Posts Tagged 'x'

AirPort disk not supported by Time Machine, wha?

Apple confirmed for me last week that a feature for using hard drives attached via USB to an AirPort Extreme Base Station is an unsupported feature. The company declined to provide further information. This feature was available in the betas of Mac OS X 10.5 Leopard, as has been widely reported, but was removed from the public Leopard feature list and from the shipping version of the operating system. Apple had been working on providing me a definitive statement since my review of Time Capsule for Macworld was published on 21-Mar-08.

What a “lack of support” means is that if you attempt to use an 802.11n AirPort Extreme Base Station for Time Machine backup, you won’t get any help from Apple’s technical support, something that readers have already told me. I’ve been receiving reports that USB-attached drives work erratically with an AirPort Extreme. TidBITS editor Joe Kissell and I have been discussing the strange array of scenarios in which you find an Apple Filing Protocol (AFP) volume that’s shared by the AirPort Extreme server not appearing automatically for Time Machine. (See “MacVoices Podcast Covers Time Capsule Ins and Outs,” 2008-04-03, for links to the podcasts. I also talked about Time Capsule and this problem in a podcast on 26-Mar-08 with Jason Snell, editorial director for Macworld.) (link)

Apple throttling non-Apple software, unfortunate biproduct

Some of you may have noticed that the Firefox 3 nightly builds have felt a lot snappier since a few weeks ago. There’s an interesting story in that, one that I finally have time to write up. We’ve had a number of bugs on the Mac where people were complaining of bad performance compared to Firefox 2, usually involving a test where a page was scrolled by a small step 100 or so times, and the time from start to finish was recorded. In many of these tests, Fx3 was coming in at 50% to 500%+ slower. This was odd, because in theory the graphics layer (which is what scrolling is mostly exercising) in Firefox 3 should be faster, given that it’s talking almost directly to Quartz.

Slashdot seems to have picked up on this, and in typical style, has completely misunderstood the post. To be clear, I do not think that Apple is in any way trying to purposely “cripple” non-Apple software. I also do not think that undocumented APIs give Safari any kind of “significant performance advantage” (as Firefox 3 should show!). However, as I said, the undocumented functionality could be useful for Firefox and other apps to implement things in an simpler (and potentially more efficient) manner. I don’t think this is malicious, it’s just an unfortunate cutting of corners that is way too easy for a company that’s not fully open to do.(link)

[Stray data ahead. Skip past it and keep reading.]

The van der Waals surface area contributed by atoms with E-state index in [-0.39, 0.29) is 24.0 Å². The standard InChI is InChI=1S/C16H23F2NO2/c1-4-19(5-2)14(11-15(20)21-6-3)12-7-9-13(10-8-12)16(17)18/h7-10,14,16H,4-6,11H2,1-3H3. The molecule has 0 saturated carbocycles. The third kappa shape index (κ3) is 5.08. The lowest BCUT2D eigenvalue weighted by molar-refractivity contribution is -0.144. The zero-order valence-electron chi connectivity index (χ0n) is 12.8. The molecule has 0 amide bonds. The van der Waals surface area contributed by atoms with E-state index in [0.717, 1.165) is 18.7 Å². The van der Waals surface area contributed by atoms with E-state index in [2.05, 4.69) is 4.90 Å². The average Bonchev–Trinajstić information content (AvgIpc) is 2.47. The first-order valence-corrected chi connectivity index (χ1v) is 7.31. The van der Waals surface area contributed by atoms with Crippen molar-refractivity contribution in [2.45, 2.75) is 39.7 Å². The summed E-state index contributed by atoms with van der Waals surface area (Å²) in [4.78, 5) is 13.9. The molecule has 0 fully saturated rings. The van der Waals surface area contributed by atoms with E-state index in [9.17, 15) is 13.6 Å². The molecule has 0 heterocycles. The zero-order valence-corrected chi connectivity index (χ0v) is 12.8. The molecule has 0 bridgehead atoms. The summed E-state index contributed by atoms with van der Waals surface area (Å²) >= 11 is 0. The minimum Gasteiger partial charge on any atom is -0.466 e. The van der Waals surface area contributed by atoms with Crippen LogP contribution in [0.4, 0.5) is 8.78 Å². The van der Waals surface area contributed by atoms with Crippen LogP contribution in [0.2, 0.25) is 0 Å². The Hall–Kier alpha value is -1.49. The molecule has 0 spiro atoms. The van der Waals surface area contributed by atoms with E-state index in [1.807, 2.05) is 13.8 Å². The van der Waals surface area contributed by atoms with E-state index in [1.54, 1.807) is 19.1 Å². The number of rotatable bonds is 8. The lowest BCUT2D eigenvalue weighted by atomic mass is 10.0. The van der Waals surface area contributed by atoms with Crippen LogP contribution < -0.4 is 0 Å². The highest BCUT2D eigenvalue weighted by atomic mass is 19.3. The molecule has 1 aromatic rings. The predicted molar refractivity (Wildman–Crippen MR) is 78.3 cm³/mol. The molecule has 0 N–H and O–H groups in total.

Apple sells 2 million copies of Leopard in first weekend

Apple Sells Two Million Copies of Mac OS X Leopard in First WeekendCUPERTINO, Calif., Oct. 30 /PRNewswire-FirstCall/ — Apple(R) today announced that it sold (or delivered in the case of maintenance agreements) over two million copies of Mac OS(R) X Leopard since its release on Friday, far outpacing the first-weekend sales of Mac OS X Tiger, which was previously
the most successful OS release in Apple’s history. Sales included copies sold at Apple’s retail stores, Apple Authorized Resellers, the online Apple Store(R), under maintenance agreements and bundled with new Mac(R) computers. Leopard is the sixth major release of Mac OS X and is packed with more than 300 new features.

“Early indications are that Leopard will be a huge hit with customers,” said Steve Jobs, Apple’s CEO. “Leopard’s innovative features are getting great reviews and making more people than ever think about switching to the Mac.”

(source)


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